Members of the Secret Service look out from the roof of the White House on Thursday. Security measures have been increased following two incidents at the mansion last week. (Michael Reynolds/EPA)

Deputy National Security Adviser Tony Blinken was asked about the Secret Service and recent revelations about security issues at the White House on CNN's "State of the Union" on Sunday.

The Washington Post reported on the Secret Service's slow response to gunfire in 2011 this weekend.

"Their task is incredible, and the burden that they bear is incredible," Blinken told host Candy Crowley. "Director [Julia] Pierson has been looking at this incident. And then what we saw last week, she reported to the president on Thursday evening when he got back from New York. The Secret Service is investigating this and they will take any steps necessary to correct any deficiency.

More recent lapses at the White House have led to increased scrutiny of those who protect the President. Earlier this month, a man jumped the White House fence and reached the unlocked front door.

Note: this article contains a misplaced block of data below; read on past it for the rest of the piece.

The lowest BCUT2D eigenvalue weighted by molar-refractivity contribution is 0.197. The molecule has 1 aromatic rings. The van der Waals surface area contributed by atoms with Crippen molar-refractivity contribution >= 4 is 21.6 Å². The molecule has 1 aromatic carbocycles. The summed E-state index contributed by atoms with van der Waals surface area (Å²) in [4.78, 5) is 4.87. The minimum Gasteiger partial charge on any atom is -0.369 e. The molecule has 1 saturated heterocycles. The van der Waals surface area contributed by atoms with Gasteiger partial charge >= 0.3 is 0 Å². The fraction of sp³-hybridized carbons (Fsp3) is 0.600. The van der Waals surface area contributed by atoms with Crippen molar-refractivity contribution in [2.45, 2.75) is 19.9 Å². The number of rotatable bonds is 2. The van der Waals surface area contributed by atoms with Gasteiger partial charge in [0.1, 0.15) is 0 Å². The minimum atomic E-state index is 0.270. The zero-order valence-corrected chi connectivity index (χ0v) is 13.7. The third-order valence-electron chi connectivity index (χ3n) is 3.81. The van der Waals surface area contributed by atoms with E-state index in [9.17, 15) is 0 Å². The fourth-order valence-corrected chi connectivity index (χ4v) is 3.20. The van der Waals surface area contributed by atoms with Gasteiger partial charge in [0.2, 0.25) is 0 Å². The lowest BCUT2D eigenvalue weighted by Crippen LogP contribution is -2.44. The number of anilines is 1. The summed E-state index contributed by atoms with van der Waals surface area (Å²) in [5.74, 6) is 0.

The Washington Post's report of the 2011 shooting said that "the actions of the Secret Service in the minutes, hours and days that followed the 2011 shooting were particularly problematic."

Officers who were on the scene who thought gunfire had probably hit the house that night were largely ignored, and some were afraid to dispute their bosses’ conclusions. Nobody conducted more than a cursory inspection of the White House for evidence or damage. Key witnesses were not interviewed until after bullets were found.

Moreover, the suspect was able to park his car on a public street, take several shots and then speed off without being detected. It was sheer luck that the shooter was identified, the result of [Oscar R. Ortega-Hernandez], a troubled and jobless 21-year-old, wrecking his car seven blocks away and leaving his gun inside.